32

Say I have the following code:

    static void Fjuk(out string str)
    {
        str = "fjuk!";
        throw new Exception();
    }

    static void Main(string[] args)
    {
        string s = null;
        try
        {
            Fjuk(out s);
        }
        catch (Exception)
        {
            Console.WriteLine(s ?? "");
        }
    }

When I test it, s has been initialized to "fjuk!" when it's used in the catch block.
Is this guaranteed by specification or is it implementation dependent? (I have searched the C# 3 spec but couldn't find out myself)

  • I don't know about the specification, but it is certainly what I'd expect. I'd expect that the initialisation of member variables, properties etc would also still be available in your catch block. – Mr Moose Jan 18 '12 at 7:57
  • 1
    Where's Eric Lippert when you need him... :) – jb. Jan 18 '12 at 8:00
  • 1
    @jb. What's wrong with MSDN? – gdoron is supporting Monica Jan 18 '12 at 8:08
  • 5
    @gdoron why read from a second-hand textbook when I can learn from the teacher himself? – jb. Jan 18 '12 at 8:11
26

Pretty much, that is an aspect of what out means; firstly, note that out doesn't really exist - we only really need to consider ref (out is just ref with some "definite assignment" tweaks at the compiler). ref means "pass the address of this" - if we change the value via the address, then that shows immediately - it is, after all, updating the memory on the stack of Main. It can't abstract this (to delay the write) because the value could be, for example, some oversized struct that is using ref specifically for the purpose of avoiding copying it on the stack (an approach used extensively in XNA etc).

7

It's "guaranteed" because out parameter change the value with the memory address of the parameter.

The out keyword causes arguments to be passed by reference. This is similar to the ref keyword, except that ref requires that the variable be initialized before being passed.

from MSDN

4

If the method throws an exception, the output parameter is not guaranteed to be set. If the method exits without an exception, the output parameter is guaranteed to be set.

In your case, the method will always set the output parameter, but the compiler doesn't analyse the code of the method in that way. If the method exits with an exception, the output parameter is still not considered to be definitely set.

Your code in the exception handler doesn't rely on the variable being set by the method call, as you are setting the variable when it's created. If you don't set the variable when it's created, the exception handler can't use it, because it's not guaranteed to be set:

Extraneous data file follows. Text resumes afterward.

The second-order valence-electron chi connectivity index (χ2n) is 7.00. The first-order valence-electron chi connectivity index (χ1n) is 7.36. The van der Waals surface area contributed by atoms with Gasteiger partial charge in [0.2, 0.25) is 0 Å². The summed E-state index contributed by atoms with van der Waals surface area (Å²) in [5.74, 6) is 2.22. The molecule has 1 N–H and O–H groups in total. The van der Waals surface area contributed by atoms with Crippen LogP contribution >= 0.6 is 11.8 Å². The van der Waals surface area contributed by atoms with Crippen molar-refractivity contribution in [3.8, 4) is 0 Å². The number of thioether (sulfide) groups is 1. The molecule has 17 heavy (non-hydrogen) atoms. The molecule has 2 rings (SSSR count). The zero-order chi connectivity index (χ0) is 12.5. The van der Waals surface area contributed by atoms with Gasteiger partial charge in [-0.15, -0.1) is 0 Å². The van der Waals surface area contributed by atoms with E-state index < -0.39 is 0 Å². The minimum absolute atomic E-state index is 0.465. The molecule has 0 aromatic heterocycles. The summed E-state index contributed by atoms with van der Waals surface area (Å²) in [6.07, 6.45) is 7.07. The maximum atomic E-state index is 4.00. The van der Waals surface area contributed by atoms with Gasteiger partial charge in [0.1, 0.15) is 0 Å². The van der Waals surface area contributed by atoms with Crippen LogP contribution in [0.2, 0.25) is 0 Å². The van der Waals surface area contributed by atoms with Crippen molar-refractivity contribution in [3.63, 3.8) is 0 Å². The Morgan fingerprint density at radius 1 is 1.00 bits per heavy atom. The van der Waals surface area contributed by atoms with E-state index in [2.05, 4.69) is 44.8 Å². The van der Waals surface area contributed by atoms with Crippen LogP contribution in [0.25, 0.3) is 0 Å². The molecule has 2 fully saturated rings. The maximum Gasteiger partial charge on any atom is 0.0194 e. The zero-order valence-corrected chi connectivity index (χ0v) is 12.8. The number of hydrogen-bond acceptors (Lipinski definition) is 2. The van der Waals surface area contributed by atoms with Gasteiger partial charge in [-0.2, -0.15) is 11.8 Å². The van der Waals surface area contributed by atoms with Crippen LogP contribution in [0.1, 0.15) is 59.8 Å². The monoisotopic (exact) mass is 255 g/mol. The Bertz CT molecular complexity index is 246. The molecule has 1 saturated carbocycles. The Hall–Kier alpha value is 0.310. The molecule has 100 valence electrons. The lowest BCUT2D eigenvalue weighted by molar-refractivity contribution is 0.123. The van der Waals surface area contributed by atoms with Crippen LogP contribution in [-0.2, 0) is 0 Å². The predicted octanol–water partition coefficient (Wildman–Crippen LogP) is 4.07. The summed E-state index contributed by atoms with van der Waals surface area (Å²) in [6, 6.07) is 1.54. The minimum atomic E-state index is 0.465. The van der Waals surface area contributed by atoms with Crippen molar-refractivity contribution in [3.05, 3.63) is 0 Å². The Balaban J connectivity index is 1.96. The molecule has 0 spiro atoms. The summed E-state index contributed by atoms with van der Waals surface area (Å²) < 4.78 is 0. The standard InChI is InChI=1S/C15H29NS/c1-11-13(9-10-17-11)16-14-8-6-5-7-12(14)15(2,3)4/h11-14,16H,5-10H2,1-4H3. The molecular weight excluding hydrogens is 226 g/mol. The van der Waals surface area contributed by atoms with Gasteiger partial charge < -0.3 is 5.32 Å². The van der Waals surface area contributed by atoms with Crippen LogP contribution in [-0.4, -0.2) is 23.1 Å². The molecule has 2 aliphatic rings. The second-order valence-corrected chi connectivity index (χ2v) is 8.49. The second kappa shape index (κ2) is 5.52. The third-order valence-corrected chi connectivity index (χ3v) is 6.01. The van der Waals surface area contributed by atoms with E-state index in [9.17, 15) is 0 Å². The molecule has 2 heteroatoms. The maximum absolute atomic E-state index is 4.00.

string s;
try {
  Fjuk(out s);
  Console.WriteLine(s); // here the variable is guaranteed to be set
} catch (Exception) {
  Console.WriteLine(s); // here it's not, so this won't compile
}
  • Yes, I considered it obvious that it doesn't inspect the code in the called method, but didn't make that clear in my example. Thanks for pointing this out! – Niklas Jan 18 '12 at 11:36
2

It's guaranteed from the perspective of Fjuk but not of Main.

In Fjuk the exception is thrown after the parameter is set. While there can be re-orderings done by compiler, jitter, and CPU, there will not be re-orderings such that the order observed by a single thread changes. Since a single thread could "notice" if the parameter wasn't set before the exception thrown, the parameter is guaranteed to be set.

In Main though, we have no knowledge of the details of Fjuk's implementation, so when the compiler analyses Main, it can't depend on that. Hence in the variation where we don't assign a value to s before the call:

static void Main()
{
    string s;
    try
    {
        Fjuk(out s);
        Console.WriteLine(s ?? "");//fine
    }
    catch (Exception)
    {
        Console.WriteLine(s ?? "");//compiler error
    }
    Console.WriteLine(s ?? "");//compiler error
}

The first attempt to use s immediately after the call to Fjuk is fine, because one can only get there if Fjuk succeeded, and if Fjuk succeeded then s must be assigned. In the second and third case though, it's possible to arrive at those lines without Fjuk succeeding, and since one cannot tell by analysis of Main whether an exception could be thrown before s is set, the uses of s must be prohibited.

0

From the C# Language Specification section 5.1.6 Output Parameters

Following the normal completion of a function member or delegate invocation, each variable that was passed as an output parameter is considered assigned in that execution path.

In other words

  • out parameters are always assigned.
  • any previous value is overwritten.
  • but if the function throws an exception, the compiler assumes they are not assigned.

In practice

  • You never need to worry about this.
  • If you attempt to use an unassigned variable, the compiler will generate an error.
  • So out parameters in C# are entirely safe - if they compile, they work.

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